Eye Health Glossary
Ophthalmoscope: An instrument used to examine the retina. There are two types of ophthalmoscopes: direct and indirect. The direct version is used to examine the center of the retina, while the indirect is used when an exam of the entire retina is needed.
Optic nerve: The nerve that connects the eye to the brain. The optic nerve carries impulses of light from the retina to the brain, which then interprets the impulses as images.
Optometrist: A doctor trained to examine, diagnose, treat, and manage some diseases and disorders of the eye. Like ophthalmologists, optometrists are trained to examine the internal and external structure of the eyes to detect diseases such as glaucoma, retinal diseases, and cataracts. Optometrists do not perform surgery and are not trained to care for and manage all diseases and disorders of the eyes. The optometrist is trained to diagnose and treat vision conditions like nearsightedness, farsightedness, astigmatism, and presbyopia.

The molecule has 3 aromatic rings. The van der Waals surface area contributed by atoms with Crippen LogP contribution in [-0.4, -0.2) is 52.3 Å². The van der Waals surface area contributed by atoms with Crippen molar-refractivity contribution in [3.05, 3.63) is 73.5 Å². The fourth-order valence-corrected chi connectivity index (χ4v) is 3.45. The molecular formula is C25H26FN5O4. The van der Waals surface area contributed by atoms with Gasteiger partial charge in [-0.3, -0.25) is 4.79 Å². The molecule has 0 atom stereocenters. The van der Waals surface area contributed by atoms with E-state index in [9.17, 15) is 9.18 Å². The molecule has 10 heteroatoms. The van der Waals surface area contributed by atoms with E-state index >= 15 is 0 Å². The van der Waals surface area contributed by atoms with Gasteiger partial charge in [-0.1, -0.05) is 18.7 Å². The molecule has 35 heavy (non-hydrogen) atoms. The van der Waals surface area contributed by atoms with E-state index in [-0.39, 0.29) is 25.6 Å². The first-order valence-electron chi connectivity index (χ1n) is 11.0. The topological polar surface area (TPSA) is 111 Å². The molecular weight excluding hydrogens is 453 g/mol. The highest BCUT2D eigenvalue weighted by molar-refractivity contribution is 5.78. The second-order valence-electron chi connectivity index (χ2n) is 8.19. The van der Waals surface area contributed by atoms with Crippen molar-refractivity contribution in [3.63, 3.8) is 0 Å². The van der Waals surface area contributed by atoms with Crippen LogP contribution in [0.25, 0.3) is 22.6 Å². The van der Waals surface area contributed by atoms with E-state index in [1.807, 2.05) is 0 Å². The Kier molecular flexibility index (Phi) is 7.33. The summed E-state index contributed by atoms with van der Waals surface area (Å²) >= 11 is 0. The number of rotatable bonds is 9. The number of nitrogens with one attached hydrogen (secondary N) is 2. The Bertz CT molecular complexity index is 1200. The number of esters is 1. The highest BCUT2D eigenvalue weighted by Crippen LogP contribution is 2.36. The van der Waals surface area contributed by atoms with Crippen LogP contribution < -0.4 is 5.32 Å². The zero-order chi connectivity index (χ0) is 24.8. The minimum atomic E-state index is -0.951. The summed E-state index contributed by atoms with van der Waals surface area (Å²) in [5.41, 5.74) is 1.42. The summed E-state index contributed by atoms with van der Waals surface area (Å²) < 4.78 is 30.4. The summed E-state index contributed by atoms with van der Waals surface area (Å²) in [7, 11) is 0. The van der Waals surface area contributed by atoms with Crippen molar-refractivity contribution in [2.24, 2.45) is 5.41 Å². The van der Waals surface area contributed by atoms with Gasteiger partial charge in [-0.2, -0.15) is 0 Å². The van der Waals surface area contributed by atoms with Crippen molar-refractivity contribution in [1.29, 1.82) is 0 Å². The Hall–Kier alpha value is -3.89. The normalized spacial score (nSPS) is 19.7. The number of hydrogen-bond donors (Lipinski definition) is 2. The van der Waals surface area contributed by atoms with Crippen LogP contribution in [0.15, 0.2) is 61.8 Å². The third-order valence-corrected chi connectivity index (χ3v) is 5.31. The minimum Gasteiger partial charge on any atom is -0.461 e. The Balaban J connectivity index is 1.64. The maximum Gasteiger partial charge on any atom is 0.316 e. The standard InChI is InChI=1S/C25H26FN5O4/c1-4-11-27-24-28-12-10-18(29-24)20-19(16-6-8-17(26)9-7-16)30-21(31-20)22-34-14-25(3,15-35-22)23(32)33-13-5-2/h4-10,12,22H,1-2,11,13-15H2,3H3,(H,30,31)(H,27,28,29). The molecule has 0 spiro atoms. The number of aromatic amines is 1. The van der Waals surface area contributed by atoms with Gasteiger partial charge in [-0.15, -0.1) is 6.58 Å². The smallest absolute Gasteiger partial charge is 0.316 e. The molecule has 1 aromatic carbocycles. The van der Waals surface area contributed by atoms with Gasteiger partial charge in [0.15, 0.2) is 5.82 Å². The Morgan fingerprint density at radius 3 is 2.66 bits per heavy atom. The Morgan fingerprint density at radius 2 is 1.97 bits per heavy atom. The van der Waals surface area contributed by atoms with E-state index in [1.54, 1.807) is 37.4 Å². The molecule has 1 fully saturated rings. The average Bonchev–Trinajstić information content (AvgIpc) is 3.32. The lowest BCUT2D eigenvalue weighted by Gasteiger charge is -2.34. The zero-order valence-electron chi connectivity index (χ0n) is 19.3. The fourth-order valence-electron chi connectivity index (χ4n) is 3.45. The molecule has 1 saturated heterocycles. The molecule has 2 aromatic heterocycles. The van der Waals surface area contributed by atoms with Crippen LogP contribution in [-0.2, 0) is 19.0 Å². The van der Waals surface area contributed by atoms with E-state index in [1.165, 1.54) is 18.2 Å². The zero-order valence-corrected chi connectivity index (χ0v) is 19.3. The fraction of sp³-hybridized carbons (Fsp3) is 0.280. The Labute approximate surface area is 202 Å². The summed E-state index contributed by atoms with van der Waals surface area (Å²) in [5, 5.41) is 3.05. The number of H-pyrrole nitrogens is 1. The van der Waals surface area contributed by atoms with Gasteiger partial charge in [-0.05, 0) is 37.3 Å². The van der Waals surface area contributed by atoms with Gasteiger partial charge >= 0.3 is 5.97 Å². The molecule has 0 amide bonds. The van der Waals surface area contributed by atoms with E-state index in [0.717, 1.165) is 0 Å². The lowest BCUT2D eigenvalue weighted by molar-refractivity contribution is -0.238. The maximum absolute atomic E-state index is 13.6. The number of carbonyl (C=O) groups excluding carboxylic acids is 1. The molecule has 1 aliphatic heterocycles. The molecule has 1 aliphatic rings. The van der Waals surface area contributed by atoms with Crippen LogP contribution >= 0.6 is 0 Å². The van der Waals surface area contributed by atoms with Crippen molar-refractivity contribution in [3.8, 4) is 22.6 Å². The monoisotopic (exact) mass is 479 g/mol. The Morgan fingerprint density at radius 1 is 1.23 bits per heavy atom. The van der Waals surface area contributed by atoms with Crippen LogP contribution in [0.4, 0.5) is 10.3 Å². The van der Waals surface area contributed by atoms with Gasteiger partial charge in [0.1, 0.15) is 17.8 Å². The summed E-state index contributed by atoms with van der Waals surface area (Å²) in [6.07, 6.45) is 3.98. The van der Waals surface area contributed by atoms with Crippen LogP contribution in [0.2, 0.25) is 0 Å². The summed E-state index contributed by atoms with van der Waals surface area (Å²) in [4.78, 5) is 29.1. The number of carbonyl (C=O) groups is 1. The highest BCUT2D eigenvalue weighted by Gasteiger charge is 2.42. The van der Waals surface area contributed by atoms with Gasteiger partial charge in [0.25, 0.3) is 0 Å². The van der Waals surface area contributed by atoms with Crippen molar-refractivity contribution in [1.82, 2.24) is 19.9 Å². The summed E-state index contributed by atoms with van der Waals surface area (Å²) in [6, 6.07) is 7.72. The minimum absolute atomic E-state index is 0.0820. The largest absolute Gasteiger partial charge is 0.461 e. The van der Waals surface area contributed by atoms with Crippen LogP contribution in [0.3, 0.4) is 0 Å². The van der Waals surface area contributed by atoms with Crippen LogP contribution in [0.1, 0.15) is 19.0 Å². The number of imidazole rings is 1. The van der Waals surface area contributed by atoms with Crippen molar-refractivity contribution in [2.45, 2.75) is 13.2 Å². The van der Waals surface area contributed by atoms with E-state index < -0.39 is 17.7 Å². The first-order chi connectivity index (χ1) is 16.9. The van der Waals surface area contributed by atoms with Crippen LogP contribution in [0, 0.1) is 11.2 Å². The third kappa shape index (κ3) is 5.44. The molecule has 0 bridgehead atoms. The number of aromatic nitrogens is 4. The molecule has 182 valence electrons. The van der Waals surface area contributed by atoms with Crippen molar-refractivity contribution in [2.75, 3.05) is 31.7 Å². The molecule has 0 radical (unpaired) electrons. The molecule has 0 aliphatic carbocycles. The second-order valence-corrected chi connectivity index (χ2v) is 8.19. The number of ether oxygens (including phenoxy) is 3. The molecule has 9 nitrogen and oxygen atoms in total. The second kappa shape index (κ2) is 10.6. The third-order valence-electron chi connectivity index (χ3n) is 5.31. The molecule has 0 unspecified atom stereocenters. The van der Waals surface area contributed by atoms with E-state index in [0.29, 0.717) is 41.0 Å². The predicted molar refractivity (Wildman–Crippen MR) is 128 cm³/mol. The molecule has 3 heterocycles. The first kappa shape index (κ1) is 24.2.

Peripheral vision: The region of sight where we see objects to the side, out of our direct line of vision.
Photocoagulation: A surgical procedure in which a laser is used to stop bleeding blood vessels or to repair damaged tissue. Photocoagulation is most often used to treat retinal conditions such as the complications of diabetes but can also be used to help treat a tumor found in the eye.
Pinkeye: See conjunctivitis.
Presbyopia: The loss of the eye's ability to change its focus to see objects that are near. Presbyopia is not a disease, but a part of the natural aging process of the eye that affects everybody at some point in life. It generally starts to appear around age 40 to 45.
Pupil: The round, dark, central opening of the eye through which light enters.
Refraction: The ability of the eye to bend light so that an image focuses directly on the retina.
Refractive error: A condition in which light bends incorrectly, causing an image to be out of focus. The most common refractive errors are astigmatism, farsightedness, and nearsightedness. When you receive a prescription for glasses or contact lenses from your eye doctor, it's to correct a refractive error.